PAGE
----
Just When Space Feels Warm and Friendly, Politics Intervenes

Science

On the afternoon of the failed launch, Jim Bridenstine of NASA and Dmitry Rogozin of Roscomos had only known each other for a few days. Less than a mile from the launchpad, the heads of the American and Russian space agencies watched as the Soyuz system lofted the crew, one man from each country, into the blue sky over Kazakhstan.

But then, inside the crew capsule, alarms blared and emergency lights flashed. Instead of climbing into space, the capsule began to plunge back to Earth. In those stressful moments—before the capsule parachuted gently to the ground, before rescue crews arrived, before the would-be space travels reunited with their families—each official considered what he might say if the failed launch ended in tragedy.

“If we’re going to strengthen the partnership with the United States and Russia on space exploration, I think this was probably one way to do it,” Bridenstine told me later, after he had returned to the United States. “Everybody became a lot closer on this day.”

On the ground, the U.S. and Russia might have conflicting interests, but in space, 250 miles above Earth, they get along nicely. On the International Space Station, American astronauts and Russian cosmonauts share meals, routines, and a stunning view of our little planet. That same spirit of cooperation characterized the handling of the failed launch in October—the quick rescue response, the careful investigation of hardware, the eventual return to spaceflight less than two months later—and after Bridenstine’s visit, he sought to return the favor. In Russia, Bridenstine had addressed Rogozin’s alma mater, Moscow State University, and he suggested that in early 2019 Rogozin deliver speech at his own, Rice University in Ohio.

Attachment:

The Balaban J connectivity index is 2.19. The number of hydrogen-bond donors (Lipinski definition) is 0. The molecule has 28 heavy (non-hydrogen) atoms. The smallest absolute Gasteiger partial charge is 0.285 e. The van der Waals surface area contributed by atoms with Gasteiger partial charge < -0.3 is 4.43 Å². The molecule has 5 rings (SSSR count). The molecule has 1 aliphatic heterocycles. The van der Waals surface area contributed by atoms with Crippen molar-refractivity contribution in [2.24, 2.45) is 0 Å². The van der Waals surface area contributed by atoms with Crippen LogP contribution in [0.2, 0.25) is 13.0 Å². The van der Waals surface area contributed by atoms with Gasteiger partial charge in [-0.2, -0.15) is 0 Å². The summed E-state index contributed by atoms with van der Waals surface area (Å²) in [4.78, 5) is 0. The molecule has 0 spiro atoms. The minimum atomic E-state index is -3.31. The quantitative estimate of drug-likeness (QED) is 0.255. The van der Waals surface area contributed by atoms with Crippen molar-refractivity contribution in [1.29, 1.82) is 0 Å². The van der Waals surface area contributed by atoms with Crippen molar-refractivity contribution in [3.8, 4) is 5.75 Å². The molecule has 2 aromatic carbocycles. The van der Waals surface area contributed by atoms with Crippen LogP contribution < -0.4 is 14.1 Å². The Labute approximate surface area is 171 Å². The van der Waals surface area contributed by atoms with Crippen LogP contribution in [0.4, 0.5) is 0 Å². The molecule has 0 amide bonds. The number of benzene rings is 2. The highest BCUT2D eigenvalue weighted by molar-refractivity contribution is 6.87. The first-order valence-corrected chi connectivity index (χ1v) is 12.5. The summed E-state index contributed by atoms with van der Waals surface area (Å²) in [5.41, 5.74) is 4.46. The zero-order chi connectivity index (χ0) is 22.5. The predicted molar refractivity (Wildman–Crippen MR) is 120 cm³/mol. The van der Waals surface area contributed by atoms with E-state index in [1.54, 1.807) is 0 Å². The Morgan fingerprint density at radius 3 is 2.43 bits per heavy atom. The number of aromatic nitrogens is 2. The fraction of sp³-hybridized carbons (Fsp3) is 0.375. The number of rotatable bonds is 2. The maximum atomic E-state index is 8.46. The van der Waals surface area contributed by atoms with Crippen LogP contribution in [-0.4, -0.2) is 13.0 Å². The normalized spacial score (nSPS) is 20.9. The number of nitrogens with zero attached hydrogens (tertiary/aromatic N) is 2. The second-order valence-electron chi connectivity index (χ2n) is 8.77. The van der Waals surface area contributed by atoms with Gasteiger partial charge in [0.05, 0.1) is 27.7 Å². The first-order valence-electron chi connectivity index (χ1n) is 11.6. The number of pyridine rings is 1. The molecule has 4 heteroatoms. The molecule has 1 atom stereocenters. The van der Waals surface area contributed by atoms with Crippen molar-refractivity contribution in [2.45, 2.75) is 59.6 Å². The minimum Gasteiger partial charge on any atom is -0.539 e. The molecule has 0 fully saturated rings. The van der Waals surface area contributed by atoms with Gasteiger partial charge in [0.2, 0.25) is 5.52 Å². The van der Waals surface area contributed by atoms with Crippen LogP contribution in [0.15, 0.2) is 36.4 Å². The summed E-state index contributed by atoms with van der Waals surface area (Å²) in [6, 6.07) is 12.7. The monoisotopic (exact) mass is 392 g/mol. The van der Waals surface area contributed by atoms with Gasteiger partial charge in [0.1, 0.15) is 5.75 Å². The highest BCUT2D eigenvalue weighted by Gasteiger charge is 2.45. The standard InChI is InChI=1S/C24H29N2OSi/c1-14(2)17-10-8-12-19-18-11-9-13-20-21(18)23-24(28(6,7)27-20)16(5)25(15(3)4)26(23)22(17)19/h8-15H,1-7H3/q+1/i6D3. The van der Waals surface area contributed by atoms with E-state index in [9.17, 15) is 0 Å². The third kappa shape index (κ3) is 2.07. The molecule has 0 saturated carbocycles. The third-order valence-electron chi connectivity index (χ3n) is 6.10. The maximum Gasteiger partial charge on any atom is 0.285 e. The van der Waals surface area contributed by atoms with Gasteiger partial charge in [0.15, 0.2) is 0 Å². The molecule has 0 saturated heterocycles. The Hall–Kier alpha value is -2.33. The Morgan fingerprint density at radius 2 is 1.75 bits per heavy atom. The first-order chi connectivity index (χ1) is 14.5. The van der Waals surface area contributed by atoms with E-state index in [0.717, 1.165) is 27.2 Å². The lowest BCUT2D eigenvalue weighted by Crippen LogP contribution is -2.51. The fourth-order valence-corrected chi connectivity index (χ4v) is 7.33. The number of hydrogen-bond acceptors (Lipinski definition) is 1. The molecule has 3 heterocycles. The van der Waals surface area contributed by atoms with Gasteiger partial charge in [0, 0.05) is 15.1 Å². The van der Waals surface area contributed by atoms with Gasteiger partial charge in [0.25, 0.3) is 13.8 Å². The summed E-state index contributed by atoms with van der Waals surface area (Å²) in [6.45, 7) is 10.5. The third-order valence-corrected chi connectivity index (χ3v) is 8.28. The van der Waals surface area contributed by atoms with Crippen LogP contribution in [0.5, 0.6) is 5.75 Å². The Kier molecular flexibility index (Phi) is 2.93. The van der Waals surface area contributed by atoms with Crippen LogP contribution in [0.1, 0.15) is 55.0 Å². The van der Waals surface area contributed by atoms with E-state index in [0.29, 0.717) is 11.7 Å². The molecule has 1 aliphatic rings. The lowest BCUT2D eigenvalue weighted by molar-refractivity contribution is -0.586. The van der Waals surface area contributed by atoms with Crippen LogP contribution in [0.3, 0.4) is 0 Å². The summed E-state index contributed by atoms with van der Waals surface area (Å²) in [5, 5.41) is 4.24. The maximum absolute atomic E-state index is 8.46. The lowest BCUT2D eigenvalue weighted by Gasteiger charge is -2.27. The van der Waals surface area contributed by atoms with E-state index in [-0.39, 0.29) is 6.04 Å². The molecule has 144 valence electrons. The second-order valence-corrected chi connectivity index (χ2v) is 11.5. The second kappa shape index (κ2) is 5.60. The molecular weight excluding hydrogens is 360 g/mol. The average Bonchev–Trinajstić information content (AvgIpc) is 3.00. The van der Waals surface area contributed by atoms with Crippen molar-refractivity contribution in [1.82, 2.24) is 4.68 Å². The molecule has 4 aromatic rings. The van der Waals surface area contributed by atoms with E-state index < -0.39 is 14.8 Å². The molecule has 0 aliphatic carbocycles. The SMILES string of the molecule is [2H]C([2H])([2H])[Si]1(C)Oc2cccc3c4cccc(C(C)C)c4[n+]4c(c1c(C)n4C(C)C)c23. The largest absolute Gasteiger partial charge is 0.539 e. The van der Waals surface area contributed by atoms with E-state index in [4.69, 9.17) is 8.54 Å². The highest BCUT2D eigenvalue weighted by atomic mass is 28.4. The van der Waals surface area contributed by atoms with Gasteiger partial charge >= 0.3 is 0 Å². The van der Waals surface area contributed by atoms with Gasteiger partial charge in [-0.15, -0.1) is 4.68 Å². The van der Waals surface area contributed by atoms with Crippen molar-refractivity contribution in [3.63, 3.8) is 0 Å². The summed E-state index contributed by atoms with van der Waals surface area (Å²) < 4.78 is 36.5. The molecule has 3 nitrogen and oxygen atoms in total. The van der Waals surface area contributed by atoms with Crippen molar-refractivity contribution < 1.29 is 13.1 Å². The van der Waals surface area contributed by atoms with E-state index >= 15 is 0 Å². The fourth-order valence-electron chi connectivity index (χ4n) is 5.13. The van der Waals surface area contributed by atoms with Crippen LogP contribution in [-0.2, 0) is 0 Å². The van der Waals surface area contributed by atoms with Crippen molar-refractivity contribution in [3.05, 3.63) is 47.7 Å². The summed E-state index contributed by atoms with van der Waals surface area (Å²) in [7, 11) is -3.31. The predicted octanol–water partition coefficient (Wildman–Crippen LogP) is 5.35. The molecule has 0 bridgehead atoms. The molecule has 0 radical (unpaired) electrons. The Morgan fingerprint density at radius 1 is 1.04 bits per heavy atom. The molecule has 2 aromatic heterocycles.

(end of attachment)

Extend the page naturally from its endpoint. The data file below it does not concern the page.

But even in a bromance as sunny as this one, sometimes politics finds a way to creep in, and Bridenstine rescinded his invitation.

Some current members of Congress and former national-security officials, mostly Democrats, saw the proposed visit as a mistake, Politico reported, and more lawmakers soon joined the chorus of opposition. The issue: Rogozin is not a typical space agency official. He’s an outspoken nationalist and a former deputy prime minister to Vladimir Putin who was sanctioned by the U.S. in 2014 for his involvement in the Ukraine crisis. Those strictures bar Rogozin from entering the U.S., and here was Bridenstine, inviting him to an American campus and telling …read more

Source:: The Atlantic – Science

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